With the switch working as expected, I created a simple automation in Node-Red to turn a smart plug on and off. Nothing fancy. When the contact is open, turn on the light and when closed turn off the light.

My thoughts turned to actually then installing the light switch and whether or not the zigbee signal would get through the metal backing box of the switch.

Please don’t do anything with electricity without first isolating at the fuse board. If you’re not comfortable doing this, please don’t. Electricity can kill.

I started by opening up the exiting one gang switch and the wiring was as expected. One switched live and

The existing single gang switch
The two gang switch in place
It works!!

New House – Technology Choices

I’ve recently bought a new house.

We completed renovated our first house and, in the process, we made an awful lot of mistakes. Don’t get me wrong, we got an awful lot of things right too, but we’ve always had some annoyances. These were born of inexperience and naeivaty.

With this new project, we have an opportunity to do another renovation and we can put some of the lessons learned into practice.

I want to write a few blog posts covering the renovation, so to kick that off, I want to start with technology. Obviously.

Readers of my blog will know I love smart home technology. I got to try out various bits of kit in this house, such as Den Switches, Shelly Relays and Aqara odds and ends. I build temperature sensors for my hot water tank and a salt sensor for my water softener. I learned about Home Assistant, MQTT, Z-Wave and Zigbee. I installed and then removed a Nest camera. I upgraded my home network with Ubiquity gear and learned about PoE and cable crimping.

What will I not do again?

Nest Thermostat

This was the first piece of home technology I ever purchased. It was great to begin with, but after a few weeks, I turned off the “learning” mode. It was turning on the heating at random times during the night, when I felt it just wasn’t necessary. Another problem I had was that hot water could only be operated in blocks of 30 minutes or more. During the height of the summer, 10 or 15 minutes would have been enough.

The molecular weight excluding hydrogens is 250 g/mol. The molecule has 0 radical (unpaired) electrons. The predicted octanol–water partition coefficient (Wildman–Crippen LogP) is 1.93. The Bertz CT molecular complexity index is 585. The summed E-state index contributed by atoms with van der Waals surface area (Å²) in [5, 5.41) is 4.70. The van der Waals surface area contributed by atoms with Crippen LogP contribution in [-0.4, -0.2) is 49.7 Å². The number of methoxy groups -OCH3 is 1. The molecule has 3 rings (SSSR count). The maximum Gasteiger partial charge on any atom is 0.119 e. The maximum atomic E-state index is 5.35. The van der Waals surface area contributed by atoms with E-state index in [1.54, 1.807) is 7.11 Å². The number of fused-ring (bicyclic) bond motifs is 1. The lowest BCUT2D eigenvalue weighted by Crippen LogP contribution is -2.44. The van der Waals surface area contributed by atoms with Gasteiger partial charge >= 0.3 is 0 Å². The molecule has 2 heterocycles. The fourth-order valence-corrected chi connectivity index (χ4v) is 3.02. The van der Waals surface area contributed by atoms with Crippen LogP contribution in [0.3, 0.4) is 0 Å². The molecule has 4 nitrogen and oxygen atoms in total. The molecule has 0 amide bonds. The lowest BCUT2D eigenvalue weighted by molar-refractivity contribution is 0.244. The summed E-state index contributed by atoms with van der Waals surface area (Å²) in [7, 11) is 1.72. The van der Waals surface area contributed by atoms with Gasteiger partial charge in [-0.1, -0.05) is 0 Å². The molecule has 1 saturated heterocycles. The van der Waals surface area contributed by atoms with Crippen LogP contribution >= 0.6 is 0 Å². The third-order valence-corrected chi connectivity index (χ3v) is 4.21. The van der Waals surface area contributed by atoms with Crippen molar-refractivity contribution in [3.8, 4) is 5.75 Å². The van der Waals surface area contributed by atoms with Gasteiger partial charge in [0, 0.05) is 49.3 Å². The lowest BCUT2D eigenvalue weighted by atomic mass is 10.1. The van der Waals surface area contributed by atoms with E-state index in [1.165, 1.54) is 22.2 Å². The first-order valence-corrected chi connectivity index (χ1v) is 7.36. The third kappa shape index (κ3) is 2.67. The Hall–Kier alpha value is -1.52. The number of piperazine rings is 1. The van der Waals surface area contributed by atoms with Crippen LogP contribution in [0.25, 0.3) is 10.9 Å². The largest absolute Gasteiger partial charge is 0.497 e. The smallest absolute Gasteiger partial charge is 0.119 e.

The smart home/away feature was great and it has some limited interaction with Home Assistant. Google then killed off the API program, so all that support went away. I decided I wanted something just a little more flexible.

Cloud based cameras.

When we first moved in to the house I had it wired for security cameras, but against my instructions the electrician put in Coaxial instead of ethernet I wanted. When he then asked for £1000 to install the cameras, I politely declined. At around the same time, Maplin was going into administration, so I picked up a Nest Outdoor camera and two indoor cameras during their sale.

I was very impressed with the Nest outdoor camera’s quality, but it always felt slow to access and the movement notifications always had a noticeable delay. I always thought it was dumb that I was streaming the video from a server (probably in the US) when the camera was *literally* connected to the same WiFi.

After Nest released their video Doorbell, I picked one up and installed it, figuring I’d stay in the same eco-system. This was when I really started to notice the delay in notifications e.g. doorbell would ring and 20 seconds later my phone would chime.

Then there was the cost for storing the video. It was costing me over £100 a year for the four cameras I had. As I became more and more aware of privacy issues with cloud video, I decided enough was enough. I took down the Nest Outdoor and replaced with a Ubiquity G3 bullet. I added three more of them over time. All my video is now stored on a local server and offers almost instant when I’m at home. Access when I’m away from home is also pretty snappy.